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Specimens of Bushman Folklore, by W.H.I. Bleek and L.C. Lloyd, [1911], at


We, when the Moon has newly returned alive, when another person has shown us the Moon, we look towards the place at which the other has shown us the Moon, and, when we look thither, we perceive the Moon, and when we perceive it, we shut our eyes with our hands, we exclaim: "!kabbi-a yonder! Take my face yonder! Thou shalt give me thy face yonder! Thou shalt take my face yonder! That which does not feel pleasant. Thou shalt give me thy face,--(with) which thou, when thou hast died, thou dost again, living return, when we did not perceive thee, thou dost again lying down come,--that I may also resemble thee. For, the joy yonder, thou dost always possess it yonder, that is, that thou art wont again to return alive, when we did not perceive thee; while the hare told thee about it, that thou shouldst do thus. Thou didst formerly say, that we should also again return alive, when we died."

The hare was the one who thus did. He spoke, he said, that he would not be silent, for, his mother would not again living return; for his mother was altogether dead. Therefore, he would cry greatly for his mother.

The Moon replying, said to the hare about it that the hare should leave off crying; for, his mother was not altogether dead. For, his mother meant that she would again living return. The hare replying, said that he was not willing to be silent; for, he know that his mother would not again return alive. For, she was altogether dead.

And the Moon became angry about it, that the hare[1] spoke thus, while he did not assent to him (the Moon). And he hit with his fist, cleaving the hare's mouth; and while he hit the hare's mouth with his fist, he exclaimed: "This person, his mouth which is here, his mouth shall altogether be like this, even when he is a hare;[2] he shall always bear a scar on his mouth; he shall spring away, he shall do-doubling (?) come back. The dogs shall chase him; they shall, when they have caught him, they shall grasping tear him to pieces,[3] he shall altogether die.

"And they who are men, they shall altogether dying go away, when they die.[4] For, he was not

[1. It was a young male hare, the narrator explained.

2. The hare had also been a person; but, the Moon cursed him, ordering that he should altogether become a hare.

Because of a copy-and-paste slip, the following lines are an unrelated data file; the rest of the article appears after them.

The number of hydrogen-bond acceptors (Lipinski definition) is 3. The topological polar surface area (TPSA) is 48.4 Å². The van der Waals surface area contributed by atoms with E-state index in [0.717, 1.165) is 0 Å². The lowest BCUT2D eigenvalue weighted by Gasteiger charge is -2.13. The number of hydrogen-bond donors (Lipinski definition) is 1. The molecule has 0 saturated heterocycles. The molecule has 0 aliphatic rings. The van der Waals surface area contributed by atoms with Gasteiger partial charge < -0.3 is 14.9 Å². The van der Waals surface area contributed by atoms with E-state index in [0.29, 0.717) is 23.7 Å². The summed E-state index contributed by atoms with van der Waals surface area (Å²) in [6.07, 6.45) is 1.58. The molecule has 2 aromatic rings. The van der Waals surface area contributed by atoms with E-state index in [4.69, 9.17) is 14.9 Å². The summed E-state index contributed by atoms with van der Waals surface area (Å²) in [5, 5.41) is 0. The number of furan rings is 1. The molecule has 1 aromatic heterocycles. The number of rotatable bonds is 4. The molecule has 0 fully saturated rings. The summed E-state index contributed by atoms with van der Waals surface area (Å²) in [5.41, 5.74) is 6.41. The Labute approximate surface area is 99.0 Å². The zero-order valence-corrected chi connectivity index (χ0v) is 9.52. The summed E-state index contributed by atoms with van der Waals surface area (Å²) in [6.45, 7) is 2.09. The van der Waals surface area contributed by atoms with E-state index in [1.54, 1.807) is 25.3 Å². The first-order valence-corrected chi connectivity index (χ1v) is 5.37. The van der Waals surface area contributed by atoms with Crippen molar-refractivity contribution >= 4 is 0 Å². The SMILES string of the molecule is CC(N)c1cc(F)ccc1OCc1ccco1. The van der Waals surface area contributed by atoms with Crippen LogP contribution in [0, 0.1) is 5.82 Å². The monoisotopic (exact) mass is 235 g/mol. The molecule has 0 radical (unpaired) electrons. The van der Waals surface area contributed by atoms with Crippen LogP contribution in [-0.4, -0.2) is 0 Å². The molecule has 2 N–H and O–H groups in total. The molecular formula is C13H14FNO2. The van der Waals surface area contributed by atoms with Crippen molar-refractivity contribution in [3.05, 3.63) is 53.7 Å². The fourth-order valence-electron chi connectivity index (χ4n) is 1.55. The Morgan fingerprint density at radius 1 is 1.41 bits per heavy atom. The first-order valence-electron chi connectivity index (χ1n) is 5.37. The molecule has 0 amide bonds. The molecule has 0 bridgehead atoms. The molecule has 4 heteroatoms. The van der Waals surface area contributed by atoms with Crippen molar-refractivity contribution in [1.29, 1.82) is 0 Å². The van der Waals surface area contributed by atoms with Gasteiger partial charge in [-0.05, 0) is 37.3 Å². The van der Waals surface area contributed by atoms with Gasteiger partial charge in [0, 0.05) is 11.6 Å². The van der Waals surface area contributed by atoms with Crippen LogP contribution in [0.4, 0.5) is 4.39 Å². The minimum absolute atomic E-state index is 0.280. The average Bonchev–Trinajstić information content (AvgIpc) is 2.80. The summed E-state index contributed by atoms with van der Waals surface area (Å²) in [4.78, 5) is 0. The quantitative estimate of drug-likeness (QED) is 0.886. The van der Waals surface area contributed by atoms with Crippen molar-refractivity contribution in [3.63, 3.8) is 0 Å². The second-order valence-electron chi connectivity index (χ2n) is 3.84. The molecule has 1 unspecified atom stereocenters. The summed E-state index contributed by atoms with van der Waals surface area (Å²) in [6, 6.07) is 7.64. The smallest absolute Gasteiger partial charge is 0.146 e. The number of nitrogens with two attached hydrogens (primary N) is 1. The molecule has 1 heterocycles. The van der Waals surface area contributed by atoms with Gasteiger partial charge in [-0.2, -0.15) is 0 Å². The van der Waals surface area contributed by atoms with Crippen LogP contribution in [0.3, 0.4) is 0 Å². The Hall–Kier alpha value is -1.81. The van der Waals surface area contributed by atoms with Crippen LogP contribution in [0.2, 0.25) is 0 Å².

3. Or, bite, tearing him to pieces.

4. The people shall, when they die, they shall altogether dying go away; while they do not again living return. For the hare was the one who thus spoke; he said that his mother would not again living return.]

willing to agree with me, when I told him about it, that he should not cry for his mother; for, his mother would again live; he said to me, that, his mother would not again living return. Therefore, he shall altogether become a hare. And the people, they shall altogether die. For, he was the one who said that his mother would not again living return. I said to him about it, that they (the people) should also be like me; that which I do; that I, when I am dead, I again living return. He contradicted me, when I had told him about it."

Therefore, our mothers said to me, that the hare was formerly a man; when he had acted in this manner, then it was that the Moon cursed him, that he should altogether become a hare. Our mothers told me, that, the hare has human flesh at his ||katten-ttu[1]; therefore, we, when we have killed a hare, when we intend to eat the hare, we take out the "biltong flesh"[2] yonder, which is human flesh, we leave it; while we feel that he who is the hare, his flesh it is not. For, flesh (belonging to) the time when he formerly was a man, it is.

Therefore, our mothers were not willing for us to eat that small piece of meat; while they felt that it is this piece of meat with which the hare was formerly a man. Our mothers said to us about it, did we not feel that our stomachs were uneasy if we